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Movie Review: The Legend of Billie Jean

The Legend of Billie Jean
Tristar Pictures, Delphi III Productions, Guber-Peters Company, USA, 1985.

The Legend of Billie Jean title
High school girl Billie Jean (Helen Slater, not related to Christian) and her little brother Binx (Christian Slater, not related to Helen) live with their friends in trailer park. Billie and Binx are enjoying a hot summer day on a lake. Beautiful Billie gains unwanted attraction. Bunch of dude-bros harass them and steal Binx's scooter.
Helen Slater
Billie Jean
Christian Slater
Binx
Barry Tubb
Hubie
Billie Jean and her friends friends Ophelia (Martha Gehman) and Putter (Yeardley Smith) go to police station. Detective Ringwald (Peter Coyote) is friendly but not very useful. He suggests waiting to see if the scooter is returned. Binx finds the scooter but it is badly damaged and Binx is beaten up. Billie Jean goes to demand $608 repair costs from Hubie (Barry Tubb). Hubie's dad Mr. Pyatt (Richard Bradford) promises to pay but then tries to rape her. Binx and Ophelia come to see what takes Billie Jean so long. Binx finds Mr. Pyatt's gun and accidentally shoots him on the shoulder. Mr. Pyatt and Hubie frame Billie Jean and her friends for robbery.
Martha Gehman and Yeardley Smith
Ophelia and Putter
Peter Coyote
Detective Ringwald
Richard Bradford
Mr. Pyatt
The teens grab their belongings and hit the road. Billie Jean and Ophelia are the brains of the group, Binx is the loose cannon and the youngest Putter is the childish one. As they are now famous outlaws and rebels they find out that they Billie Jean is turning into teen idol.

Mr. Pyatt starts making money selling her swimsuit pictures. Mr. Pyatt and Detective Ringwald make a deal with Billie Jean to pay for the scooter but Mr. Pyatt betrays her again. The flashy escape only makes her more idolized. Billie Jean meets an eccentric rich kid Lloyd Muldaur (Keith Gordon, known for "Christine") who wants to interview her. After seeing the movie "Saint Joan" in television, Billie Jean cuts her hair short like Jeanne D'Arc and records 'Fair is Fair' statement demanding justice.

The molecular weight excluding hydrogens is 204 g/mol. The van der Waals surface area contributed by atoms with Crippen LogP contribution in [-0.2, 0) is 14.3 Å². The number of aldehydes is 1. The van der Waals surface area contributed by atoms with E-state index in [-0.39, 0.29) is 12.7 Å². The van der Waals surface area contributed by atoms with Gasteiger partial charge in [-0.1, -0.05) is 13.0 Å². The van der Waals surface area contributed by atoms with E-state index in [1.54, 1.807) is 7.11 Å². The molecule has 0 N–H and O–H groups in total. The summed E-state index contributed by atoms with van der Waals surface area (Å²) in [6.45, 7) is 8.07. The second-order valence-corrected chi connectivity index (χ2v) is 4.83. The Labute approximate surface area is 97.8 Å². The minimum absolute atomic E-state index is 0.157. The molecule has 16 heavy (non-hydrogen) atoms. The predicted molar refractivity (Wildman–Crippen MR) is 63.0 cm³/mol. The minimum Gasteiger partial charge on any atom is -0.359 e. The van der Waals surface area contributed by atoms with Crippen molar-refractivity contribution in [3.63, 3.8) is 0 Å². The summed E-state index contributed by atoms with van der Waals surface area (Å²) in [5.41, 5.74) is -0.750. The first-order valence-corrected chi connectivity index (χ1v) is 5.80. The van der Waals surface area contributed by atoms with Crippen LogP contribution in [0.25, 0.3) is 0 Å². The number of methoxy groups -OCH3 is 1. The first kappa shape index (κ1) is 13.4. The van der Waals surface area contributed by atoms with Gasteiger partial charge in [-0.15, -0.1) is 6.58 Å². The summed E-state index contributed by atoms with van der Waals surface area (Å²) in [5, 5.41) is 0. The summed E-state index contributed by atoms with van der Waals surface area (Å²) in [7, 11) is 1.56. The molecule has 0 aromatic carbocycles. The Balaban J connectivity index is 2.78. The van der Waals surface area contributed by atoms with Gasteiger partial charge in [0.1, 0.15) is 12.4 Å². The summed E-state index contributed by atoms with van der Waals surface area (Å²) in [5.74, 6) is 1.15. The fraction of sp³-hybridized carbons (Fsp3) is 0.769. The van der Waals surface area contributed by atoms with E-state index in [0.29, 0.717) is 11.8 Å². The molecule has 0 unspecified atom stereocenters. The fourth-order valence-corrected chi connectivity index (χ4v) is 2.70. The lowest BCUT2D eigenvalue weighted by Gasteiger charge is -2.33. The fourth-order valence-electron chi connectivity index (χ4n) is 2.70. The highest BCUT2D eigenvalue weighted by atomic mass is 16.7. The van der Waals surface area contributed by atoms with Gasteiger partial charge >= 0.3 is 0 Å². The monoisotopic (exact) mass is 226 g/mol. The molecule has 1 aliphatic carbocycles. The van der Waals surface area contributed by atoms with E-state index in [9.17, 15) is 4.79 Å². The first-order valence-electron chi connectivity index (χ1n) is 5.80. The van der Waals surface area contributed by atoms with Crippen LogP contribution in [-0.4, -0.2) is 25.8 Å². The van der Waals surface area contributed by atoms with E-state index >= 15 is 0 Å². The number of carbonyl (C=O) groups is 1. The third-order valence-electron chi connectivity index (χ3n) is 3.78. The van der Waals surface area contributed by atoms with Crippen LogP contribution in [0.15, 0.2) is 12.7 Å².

Keith Gordon
Lloyd Muldaur
Helen Slater
Billie Jean cuts her hair short
The outlaws
Lloyd comes along as a 'hostage.' Ringwald believes that Lloyd is safe but Lloyd's attorney father (Dean Stockwell) wants to play hardball. Billie Jean becomes even more popular among teens as a symbol of wronged youth but she also attracts some bounty hunters and the ring around the kids tightens. Will the law catch them and can Ringwald prevent them from getting hurt?
Dean Stockwell
Mr. Muldaur
Fans
This is an essential 1980s teen movie with awesome 1980s pop soundtrack. It is cool and cheesy 1980s fun with cool heroine and it has young Christian Slater in dress and Texan Lisa Simpson. Although the story has many cliches of teen movies (and plot holes) it has quite feminist tone and message about just treatment of youth. Billie Jean is a strong and independent female character. She is resourceful and stands up against sexual oppression and injustice. Billie Jean also takes shots at novelty industry and media that exploits current issues and contemporary cult figures (it kind of foreshadows "Natural Born Killers.") Also the story turns the tables on common tropes about trailer trash, with the trailer park kids being the good guys and demanding to be treated fairly. Despite the themes it never gets too gloomy and it has the 1980's feel-good atmosphere.

Here's Pat Benatar performing the theme song Invincible:

Part of The 2016 Movie Watching Challenge (#27. Movie aimed at teens or young adults)

Rating: Very good

Starring: Helen Slater, Keith Gordon, Christian Slater, Richard Bradford, Peter Coyote, Martha Gehman, Yeardley Smith, Dean Stockwell, Barry Tubb, Mona Lee Fultz, Bobby Jones, John M. Jackson, Rodney Rincon, Caroline Williams, Rudy Young, Bobby Fite, Kim Valentine, Janet Smalley, Charles Redd, Joshua Butts, Ray Hanna, B.J. Thompson, Celia Newman, Tony Slowik, Steve Uzzell, Robert Scott Cate, Jim Miller, Rod Pilloud, John Wolfshohl, David Lee Morgan, Barbara Durham, Cass Gabriel, Thomas M. Jarrett, Forrest Patton, Antony Peraino, Kenneth Beall, Robert Wassell, Sage Parker, John Edson, Cathleen Sutherland, Angela Churchill, Stephanie Shook, Sharon-Marie Stolar, Peter Bonanno, Sharon Holmin, Joy Swan, Kathryn Childers, J.C. Minter, Kenny Searle, Al Geatano, Sonya Robbins, Shane Honu Bryant, Rick Olmos, Michael Worth
Director: Matthew Robbins


This post first appeared on Shameless Pile Of Stuff, please read the originial post: here

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Movie Review: The Legend of Billie Jean

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